Most people experience common medical issues, such as Urinary Tract Infections (UTIs), that can be easily treated but may require formal treatments to fully resolve the problem at hand. Either in place of or in combination with formal treatments, there are often other recommendations that may claim to cure ailments sooner or even prevent them from happening. More often than not, these “quick fix” recommendations end up having no medical validity to them and in turn, end up living as medical myths.

Below, you can read some of the most common myths associated with UTIs and how to treat them.

Myth: UTI’s only occur in women

This is a common MYTH! Urinary tract infections occur in both women and men. However, they are more common in women. This is because of the short length of the female urethra, the tube that empties urine from the bladder to the outside world, which allows bacteria to get up to the bladder more easily and places women at a higher risk of getting UTIs.

Myth: A UTI can go away on its own

This is also a MYTH! Once a UTI has been established inside the bladder, it requires an antibiotic to make it go away. Completing a course of antibiotics prescribed by your doctor is the only way to cure a bladder infection or UTI.

If you leave a UTI untreated, it can sometimes cause a more severe infection. Most UTIs start in the urinary bladder and if untreated, they can ascend or go up the urinary tract into the kidneys. Kidney infections are harder to treat and significantly more serious because they can damage the kidneys if they occur repeatedly, and they can require hospitalization to cure.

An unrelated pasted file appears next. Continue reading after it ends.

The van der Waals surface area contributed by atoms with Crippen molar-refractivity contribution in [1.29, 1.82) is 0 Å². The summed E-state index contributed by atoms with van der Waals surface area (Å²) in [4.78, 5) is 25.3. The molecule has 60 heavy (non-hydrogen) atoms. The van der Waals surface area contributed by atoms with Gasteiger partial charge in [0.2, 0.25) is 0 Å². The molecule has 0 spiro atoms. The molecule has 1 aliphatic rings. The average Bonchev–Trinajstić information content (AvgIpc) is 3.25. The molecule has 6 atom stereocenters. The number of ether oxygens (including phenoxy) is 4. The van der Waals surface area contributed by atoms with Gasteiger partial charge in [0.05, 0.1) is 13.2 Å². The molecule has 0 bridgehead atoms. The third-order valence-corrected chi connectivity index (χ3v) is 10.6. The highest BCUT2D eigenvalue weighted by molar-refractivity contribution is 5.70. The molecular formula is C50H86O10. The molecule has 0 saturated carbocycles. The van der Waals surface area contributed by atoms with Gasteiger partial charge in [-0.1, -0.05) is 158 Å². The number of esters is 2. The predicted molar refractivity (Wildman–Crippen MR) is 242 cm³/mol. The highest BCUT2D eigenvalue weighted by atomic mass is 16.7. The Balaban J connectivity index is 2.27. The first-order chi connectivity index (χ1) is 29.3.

That’s why recognizing the signs and symptoms of a bladder infection, and promptly treating them, can help prevent kidney infections. These signs and symptoms include urinary frequency, the urge to go more often, very strong urges, and burning or irritation or some other painful symptom associated with urinating.

Fact: Avoiding caffeine helps cure a UTI faster

This is a FACT! First and most importantly, drink lots of water and other fluids if you have a UTI. Drinking plenty of fluids can help rinse the bacteria out of your system and therefore, speed up your relief. Secondly, avoid caffeine. Avoiding caffeine is recommended as it can irritate your bladder and make the symptoms from the infection worse.

Myth: Drinking cranberry juice cures a UTI

While it is a fact that drinking cranberry juice can reduce the chance of a urinary tract infection, it is a myth that taking cranberry pills or drinking cranberry juice can treat a UTI. Once a UTI occurs, you must take an antibiotic to cure it. Drinking cranberry juice helps reduce the chance of getting UTIs because it causes the urine to be more acidic, which makes it less likely that bacteria will be able to proliferate in the bladder.

Myth: Baths are the only factor that increases the risk of getting a UTI

MYTH! There are several factors that increase the risk for a urinary tract infection. For women, the short length of the urethra, the tube that brings urine from the bladder to the outside world, makes it easier for bacteria to climb up and get into the bladder.

Frequent intercourse is also associated with an increased chance of a UTI because the act of intercourse can push bacteria into that urethra. Therefore, it’s a good recommendation to empty your bladder after intercourse to rinse bacteria out of the urethra before it has a chance to go up into the bladder.

Additionally, it is important that women properly wipe from the front to the back to ensure that no bacteria are able to enter the bladder.

As always, when dealing with infections such as UTIs, it’s important that you follow medical facts over modern myths. You can always discuss treatment options and any questions you may have during your next wellness visit with your TopLine MD affiliated provider.

 

Dr. Mark Grenitz is a proud member of the TopLine MD Alliance practicing gynecology in Broward County.